The DISCLOSE Act of 2012 is apparently dead, having failed twice this week to gather enough Republican support to move it to the Senate floor for a vote by that body. Given the nature of politics this year, that's probably no surprise, but it also should not be allowed to become an excuse for not trying again.
DISCLOSE would have required unions and for- and nonprofit corporations to be much more open about their involvement in political campaigns. It would require certain nonprofits to disclose the donors of every contribution of at least $10,000 that is used for political purposes.
Despite the bill's failure, the matter should not be allowed to die. Most major complaints about the U.S. Supreme Court's ruling in the Citizens United case, which gave corporations and unions roughly the same rights to political speech as individual citizens, would be solved by the right kind of disclosure bill.
The difficulty comes in creating the right kind of bill. It must require disclosure of donations not only by businesses and individuals, but by unions, and that can be tricky. According to a recent article in the Wall Street Journal, the U.S. Department of Labor keeps much better records of unions' political activities, both internal and external, than the Federal Election Commission ever dreamed of keeping. That would have to be changed if any disclosure bill were to be fair to all sides.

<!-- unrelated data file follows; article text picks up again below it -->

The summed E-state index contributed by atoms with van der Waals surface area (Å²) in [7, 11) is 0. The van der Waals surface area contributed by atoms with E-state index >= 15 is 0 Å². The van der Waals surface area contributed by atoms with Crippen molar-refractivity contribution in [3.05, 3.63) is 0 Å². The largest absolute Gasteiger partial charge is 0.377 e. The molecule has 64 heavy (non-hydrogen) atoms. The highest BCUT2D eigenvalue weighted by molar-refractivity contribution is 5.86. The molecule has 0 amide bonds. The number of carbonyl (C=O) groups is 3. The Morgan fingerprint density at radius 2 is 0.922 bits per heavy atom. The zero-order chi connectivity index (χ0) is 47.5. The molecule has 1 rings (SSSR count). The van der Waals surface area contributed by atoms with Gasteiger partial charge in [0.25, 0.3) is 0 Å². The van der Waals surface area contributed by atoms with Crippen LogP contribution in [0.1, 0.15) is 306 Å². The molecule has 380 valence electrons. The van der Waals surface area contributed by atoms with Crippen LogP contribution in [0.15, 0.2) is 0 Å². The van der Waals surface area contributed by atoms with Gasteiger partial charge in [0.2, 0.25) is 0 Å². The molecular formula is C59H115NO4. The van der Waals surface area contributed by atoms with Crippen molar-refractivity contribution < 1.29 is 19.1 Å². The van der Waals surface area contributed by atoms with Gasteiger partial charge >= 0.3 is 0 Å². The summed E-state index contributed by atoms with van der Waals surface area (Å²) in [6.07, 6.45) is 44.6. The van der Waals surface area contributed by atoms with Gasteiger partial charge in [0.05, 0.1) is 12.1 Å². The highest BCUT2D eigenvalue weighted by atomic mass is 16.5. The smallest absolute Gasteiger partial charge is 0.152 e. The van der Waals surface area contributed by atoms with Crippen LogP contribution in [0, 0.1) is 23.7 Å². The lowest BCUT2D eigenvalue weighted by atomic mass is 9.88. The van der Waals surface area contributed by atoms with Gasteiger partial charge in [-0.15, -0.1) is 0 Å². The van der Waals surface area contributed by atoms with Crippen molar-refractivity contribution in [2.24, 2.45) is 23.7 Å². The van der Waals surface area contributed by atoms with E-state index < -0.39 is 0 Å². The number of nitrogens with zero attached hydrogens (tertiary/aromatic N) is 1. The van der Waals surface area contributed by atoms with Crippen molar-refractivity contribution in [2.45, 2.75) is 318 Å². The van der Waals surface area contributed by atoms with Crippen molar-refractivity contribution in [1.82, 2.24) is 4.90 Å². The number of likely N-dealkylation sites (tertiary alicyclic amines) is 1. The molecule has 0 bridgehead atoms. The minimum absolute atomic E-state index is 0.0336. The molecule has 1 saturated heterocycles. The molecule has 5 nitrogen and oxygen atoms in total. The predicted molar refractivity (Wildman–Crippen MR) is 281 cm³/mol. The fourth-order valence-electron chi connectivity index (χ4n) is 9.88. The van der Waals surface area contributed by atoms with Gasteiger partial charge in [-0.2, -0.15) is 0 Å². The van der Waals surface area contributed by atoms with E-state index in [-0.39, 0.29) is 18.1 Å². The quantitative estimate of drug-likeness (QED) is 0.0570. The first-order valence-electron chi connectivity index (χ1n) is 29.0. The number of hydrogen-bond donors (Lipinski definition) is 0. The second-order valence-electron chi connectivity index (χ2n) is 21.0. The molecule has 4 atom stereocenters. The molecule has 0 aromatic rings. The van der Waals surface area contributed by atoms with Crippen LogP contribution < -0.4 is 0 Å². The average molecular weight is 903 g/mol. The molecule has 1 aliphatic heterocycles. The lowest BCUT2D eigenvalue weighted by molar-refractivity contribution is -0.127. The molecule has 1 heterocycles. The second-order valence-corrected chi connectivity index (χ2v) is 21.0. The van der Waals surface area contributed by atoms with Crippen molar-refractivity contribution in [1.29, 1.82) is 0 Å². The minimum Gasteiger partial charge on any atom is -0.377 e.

If history is any indication, meanwhile, restrictions on campaign contributions have a way of being gotten round by anyone really wishing to do so.
A few years back it was so-called "soft" money, which went to parties, not candidates, though candidates controlled how it was spent. It was that money - only 38 percent of which came from individuals - that led to the passage of the McCain-Feingold election reform bill that did away with soft money.
Except that it didn't go away, not from businesses, not from unions, not even from rich individuals. No, now it goes to super PACs or certain sorts of nonprofits, to be spent by them at will.
Nor is there anything wrong with that, so long as Americans know where that money came from in the first place. We often judge messages by who is delivering them; allowing political contributors to hide behind a shield of secrecy may serve those contributors, but it does a huge disservice to voters who are left with trying to judge messages in an information vacuum.
andndash; Wescom News Service (The Bend Bulletin)